Australia Asks, "What If...?"

In a move to determine what an outbreak of a serious equine disease might cost the government and equine industry in Australia, the government group Animal Health Australia commissioned a report that looked at likely costs of an emergency response to equine influenza.

Australia does not have influenza, and the cost to the government and industry for an outbreak of the disease could range from $775,000 to more than $6 million, depending on the extent of the disease and response. Emergency response could range from quarantine of infected premises, to cessation of all horse movement and assembly, to mass vaccination.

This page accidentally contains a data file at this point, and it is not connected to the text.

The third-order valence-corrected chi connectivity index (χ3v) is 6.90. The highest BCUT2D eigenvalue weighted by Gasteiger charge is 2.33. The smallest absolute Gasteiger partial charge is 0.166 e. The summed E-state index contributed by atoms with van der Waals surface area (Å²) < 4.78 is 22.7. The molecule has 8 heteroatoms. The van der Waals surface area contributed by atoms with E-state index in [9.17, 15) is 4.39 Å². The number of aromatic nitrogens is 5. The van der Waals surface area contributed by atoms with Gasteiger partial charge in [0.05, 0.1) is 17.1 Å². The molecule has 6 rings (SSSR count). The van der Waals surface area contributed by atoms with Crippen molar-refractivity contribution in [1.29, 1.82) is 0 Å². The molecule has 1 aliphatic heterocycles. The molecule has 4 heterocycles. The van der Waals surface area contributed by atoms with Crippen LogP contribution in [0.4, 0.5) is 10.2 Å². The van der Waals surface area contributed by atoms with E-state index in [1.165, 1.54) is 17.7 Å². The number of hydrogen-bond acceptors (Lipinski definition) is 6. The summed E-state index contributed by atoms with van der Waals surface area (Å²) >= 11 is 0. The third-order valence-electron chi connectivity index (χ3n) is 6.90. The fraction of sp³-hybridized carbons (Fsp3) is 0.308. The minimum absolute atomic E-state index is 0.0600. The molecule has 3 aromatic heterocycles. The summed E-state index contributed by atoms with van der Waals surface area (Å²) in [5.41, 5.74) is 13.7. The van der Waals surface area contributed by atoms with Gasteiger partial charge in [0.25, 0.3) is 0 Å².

A proposed Cost Sharing Deed of Arrangement for Emergency Animal Disease would ask the government to pay for 20% of the cost of response to an equine influenza outbreak, and the equine industry to pay for 80%.

“The horse industry can have no assurance that the state authority will initiate an emergency response to an outbreak of equine disease without some mechanism in place for industry’s share to be paid. In the absence of a rapid and effective response to an emergency disease situation, there is a likelihood of disease becoming established and widespread with control and treatment costs being an ongoing expense to all sectors of the horse industry,” the report noted. Currently there is no mechanism in place for the industry to pay its share.

For further information, contact Patricia Ellis, MVSc, at

About the Author

Kimberly S. Brown

Kimberly S. Brown was the Publisher/Editor of The Horse: Your Guide To Equine Health Care from June 2008 to March 2010, and she served in various positions at Blood-Horse Publications since 1980.

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